Planting a "Three Sisters" Garden

A special program series this summer aims to help participants broaden their plant-based recipe repertoire by learning to cook with what are known in some indigenous communities as the “three sisters.” Those food items – corn, beans, and squash – are staples in Mexican cuisine which grow well right here in Iowa. They’re known as the “three sisters” because they can be grown together in symbiosis--the corn provides a structure which the beans climb up, the beans fertilize the soil, and the squash leaves shade the ground and help prevent weeds.

Three programs will take place on Saturdays over the course of the summer. You’ll chop, mix, and sample several vegetarian recipes that feature each ingredient and take home a recipe card to make again at home. You don't need to have a three sisters garden to take part in these programs, but if you want to plant your own garden, you'll have all those ingredients on hand when you try those recipes at home. It's not too late to do so!

The Farmer’s Almanac has a few tips for those that are interested in starting their own garden:

Before planting, choose a sunny location (at least 6 hours of full sun every day). This method of planting isn’t based on rows, so think in terms of a small field. Each hill will be about 4 feet wide and 4 feet apart, with 4 to 6 corn plants per hill. Calculate your space with this in mind.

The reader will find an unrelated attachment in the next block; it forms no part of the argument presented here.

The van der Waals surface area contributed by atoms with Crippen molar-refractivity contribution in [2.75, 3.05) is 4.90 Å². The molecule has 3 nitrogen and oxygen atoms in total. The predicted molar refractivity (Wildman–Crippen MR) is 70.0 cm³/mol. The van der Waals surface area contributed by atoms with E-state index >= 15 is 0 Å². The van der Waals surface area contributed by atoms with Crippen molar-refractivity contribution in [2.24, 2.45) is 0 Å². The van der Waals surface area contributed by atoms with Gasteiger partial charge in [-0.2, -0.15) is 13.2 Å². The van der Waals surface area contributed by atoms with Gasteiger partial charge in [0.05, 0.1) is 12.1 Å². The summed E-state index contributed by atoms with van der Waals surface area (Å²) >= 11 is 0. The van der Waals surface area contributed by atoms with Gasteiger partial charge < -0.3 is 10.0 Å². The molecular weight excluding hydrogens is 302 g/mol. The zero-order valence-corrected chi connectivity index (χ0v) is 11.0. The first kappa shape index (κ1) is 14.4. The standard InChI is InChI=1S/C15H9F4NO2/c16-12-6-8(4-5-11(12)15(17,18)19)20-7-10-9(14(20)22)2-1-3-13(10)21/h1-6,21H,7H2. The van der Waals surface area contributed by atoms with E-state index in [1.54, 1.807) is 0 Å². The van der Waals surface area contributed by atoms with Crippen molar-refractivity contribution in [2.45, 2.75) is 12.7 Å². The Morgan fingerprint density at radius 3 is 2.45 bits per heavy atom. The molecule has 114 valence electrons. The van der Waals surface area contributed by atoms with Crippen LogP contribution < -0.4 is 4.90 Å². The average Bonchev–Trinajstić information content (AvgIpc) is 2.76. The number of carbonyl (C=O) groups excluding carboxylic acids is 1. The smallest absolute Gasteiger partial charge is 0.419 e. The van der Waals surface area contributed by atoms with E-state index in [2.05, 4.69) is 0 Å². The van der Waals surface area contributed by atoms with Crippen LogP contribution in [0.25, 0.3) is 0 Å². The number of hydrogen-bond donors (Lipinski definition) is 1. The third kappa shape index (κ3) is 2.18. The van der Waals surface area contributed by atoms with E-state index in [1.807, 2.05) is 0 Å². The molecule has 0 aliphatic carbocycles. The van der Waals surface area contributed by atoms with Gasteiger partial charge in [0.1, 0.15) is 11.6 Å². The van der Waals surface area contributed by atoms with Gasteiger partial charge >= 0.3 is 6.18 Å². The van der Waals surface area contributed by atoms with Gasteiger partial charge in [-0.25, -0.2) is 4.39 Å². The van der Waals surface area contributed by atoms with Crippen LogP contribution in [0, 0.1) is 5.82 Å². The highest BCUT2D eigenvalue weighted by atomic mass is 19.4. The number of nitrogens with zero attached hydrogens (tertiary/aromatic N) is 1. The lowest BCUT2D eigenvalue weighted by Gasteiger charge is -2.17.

Plant corn first, once the danger of frost has passed and nighttime temperatures reach 55°F (13°C). Don’t plant any later than June 1 in most areas, since corn requires a long growing season. See local frost dates.

Don’t plant the beans and squash until the corn is about 6 inches to 1 foot tall. This ensures that the corn stalks will be strong enough to support the beans. The beans’ role is to fix nitrogen in the soil, which is needed for strong corn production. You can grow several pole bean varieties without worrying about hybrids, but just plant one variety per hill.

You can check out their website for full instructions. You can also take a look at Native Seed/Search’s (NS/S) tips and tricks. NS/S is a nonprofit seed conservation organization that has suggestions on different ways to lay out your garden, depending on your space.

Vegetarian Mexican Cuisine Series at the Central Library

Published on May 16, 2023
Last Modified February 28, 2024